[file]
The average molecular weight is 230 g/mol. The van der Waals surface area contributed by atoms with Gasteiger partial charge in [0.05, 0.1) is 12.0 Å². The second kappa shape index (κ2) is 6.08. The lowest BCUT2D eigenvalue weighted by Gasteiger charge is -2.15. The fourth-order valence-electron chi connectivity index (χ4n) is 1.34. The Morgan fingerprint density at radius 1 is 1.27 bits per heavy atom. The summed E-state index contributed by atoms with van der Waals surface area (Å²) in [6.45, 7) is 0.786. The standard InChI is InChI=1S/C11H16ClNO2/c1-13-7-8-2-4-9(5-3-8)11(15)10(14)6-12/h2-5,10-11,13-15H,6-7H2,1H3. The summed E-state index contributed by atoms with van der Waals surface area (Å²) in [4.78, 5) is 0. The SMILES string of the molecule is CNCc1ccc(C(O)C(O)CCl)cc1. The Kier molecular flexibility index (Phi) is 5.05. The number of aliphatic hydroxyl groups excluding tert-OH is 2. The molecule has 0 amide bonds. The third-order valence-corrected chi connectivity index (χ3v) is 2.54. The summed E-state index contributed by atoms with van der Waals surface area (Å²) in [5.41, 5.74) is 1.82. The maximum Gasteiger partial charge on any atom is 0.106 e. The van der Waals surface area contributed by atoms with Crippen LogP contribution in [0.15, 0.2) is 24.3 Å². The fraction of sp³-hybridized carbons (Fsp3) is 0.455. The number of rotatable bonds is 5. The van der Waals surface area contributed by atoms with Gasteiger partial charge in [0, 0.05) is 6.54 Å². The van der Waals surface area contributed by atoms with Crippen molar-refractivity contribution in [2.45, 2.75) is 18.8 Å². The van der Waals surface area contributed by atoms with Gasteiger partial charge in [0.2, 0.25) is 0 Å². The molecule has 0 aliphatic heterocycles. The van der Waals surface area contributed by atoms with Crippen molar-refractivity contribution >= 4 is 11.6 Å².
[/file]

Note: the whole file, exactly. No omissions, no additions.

The average molecular weight is 230 g/mol. The van der Waals surface area contributed by atoms with Gasteiger partial charge in [0.05, 0.1) is 12.0 Å². The second kappa shape index (κ2) is 6.08. The lowest BCUT2D eigenvalue weighted by Gasteiger charge is -2.15. The fourth-order valence-electron chi connectivity index (χ4n) is 1.34. The Morgan fingerprint density at radius 1 is 1.27 bits per heavy atom. The summed E-state index contributed by atoms with van der Waals surface area (Å²) in [6.45, 7) is 0.786. The standard InChI is InChI=1S/C11H16ClNO2/c1-13-7-8-2-4-9(5-3-8)11(15)10(14)6-12/h2-5,10-11,13-15H,6-7H2,1H3. The summed E-state index contributed by atoms with van der Waals surface area (Å²) in [4.78, 5) is 0. The SMILES string of the molecule is CNCc1ccc(C(O)C(O)CCl)cc1. The Kier molecular flexibility index (Phi) is 5.05. The number of aliphatic hydroxyl groups excluding tert-OH is 2. The molecule has 0 amide bonds. The third-order valence-corrected chi connectivity index (χ3v) is 2.54. The summed E-state index contributed by atoms with van der Waals surface area (Å²) in [5.41, 5.74) is 1.82. The maximum Gasteiger partial charge on any atom is 0.106 e. The van der Waals surface area contributed by atoms with Crippen LogP contribution in [0.15, 0.2) is 24.3 Å². The fraction of sp³-hybridized carbons (Fsp3) is 0.455. The number of rotatable bonds is 5. The van der Waals surface area contributed by atoms with Gasteiger partial charge in [0, 0.05) is 6.54 Å². The van der Waals surface area contributed by atoms with Crippen molar-refractivity contribution in [2.45, 2.75) is 18.8 Å². The van der Waals surface area contributed by atoms with Gasteiger partial charge in [0.2, 0.25) is 0 Å². The molecule has 0 aliphatic heterocycles. The van der Waals surface area contributed by atoms with Crippen molar-refractivity contribution >= 4 is 11.6 Å².